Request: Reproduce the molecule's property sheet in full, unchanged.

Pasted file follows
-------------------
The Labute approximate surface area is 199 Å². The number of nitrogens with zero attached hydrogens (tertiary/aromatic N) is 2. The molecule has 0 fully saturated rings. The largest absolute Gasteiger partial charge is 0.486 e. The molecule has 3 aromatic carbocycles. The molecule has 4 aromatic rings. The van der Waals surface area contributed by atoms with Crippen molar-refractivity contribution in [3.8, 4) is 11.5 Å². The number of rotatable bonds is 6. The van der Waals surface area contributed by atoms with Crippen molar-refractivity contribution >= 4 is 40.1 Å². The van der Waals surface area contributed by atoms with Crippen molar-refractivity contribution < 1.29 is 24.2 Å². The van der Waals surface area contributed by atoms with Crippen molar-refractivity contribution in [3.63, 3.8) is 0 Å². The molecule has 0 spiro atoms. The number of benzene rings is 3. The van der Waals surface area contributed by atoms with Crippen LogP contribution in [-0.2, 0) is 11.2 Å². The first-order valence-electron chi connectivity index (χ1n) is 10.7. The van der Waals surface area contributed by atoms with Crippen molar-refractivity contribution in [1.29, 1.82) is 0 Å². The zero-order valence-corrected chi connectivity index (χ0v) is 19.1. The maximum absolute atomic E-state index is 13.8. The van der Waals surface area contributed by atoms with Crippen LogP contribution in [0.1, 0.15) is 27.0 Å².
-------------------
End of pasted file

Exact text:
The Labute approximate surface area is 199 Å². The number of nitrogens with zero attached hydrogens (tertiary/aromatic N) is 2. The molecule has 0 fully saturated rings. The largest absolute Gasteiger partial charge is 0.486 e. The molecule has 3 aromatic carbocycles. The molecule has 4 aromatic rings. The van der Waals surface area contributed by atoms with Crippen molar-refractivity contribution in [3.8, 4) is 11.5 Å². The number of rotatable bonds is 6. The van der Waals surface area contributed by atoms with Crippen molar-refractivity contribution >= 4 is 40.1 Å². The van der Waals surface area contributed by atoms with Crippen molar-refractivity contribution < 1.29 is 24.2 Å². The van der Waals surface area contributed by atoms with Crippen molar-refractivity contribution in [3.63, 3.8) is 0 Å². The molecule has 0 spiro atoms. The number of benzene rings is 3. The van der Waals surface area contributed by atoms with Crippen LogP contribution in [-0.2, 0) is 11.2 Å². The first-order valence-electron chi connectivity index (χ1n) is 10.7. The van der Waals surface area contributed by atoms with Crippen molar-refractivity contribution in [1.29, 1.82) is 0 Å². The zero-order valence-corrected chi connectivity index (χ0v) is 19.1. The maximum absolute atomic E-state index is 13.8. The van der Waals surface area contributed by atoms with Crippen LogP contribution in [0.1, 0.15) is 27.0 Å².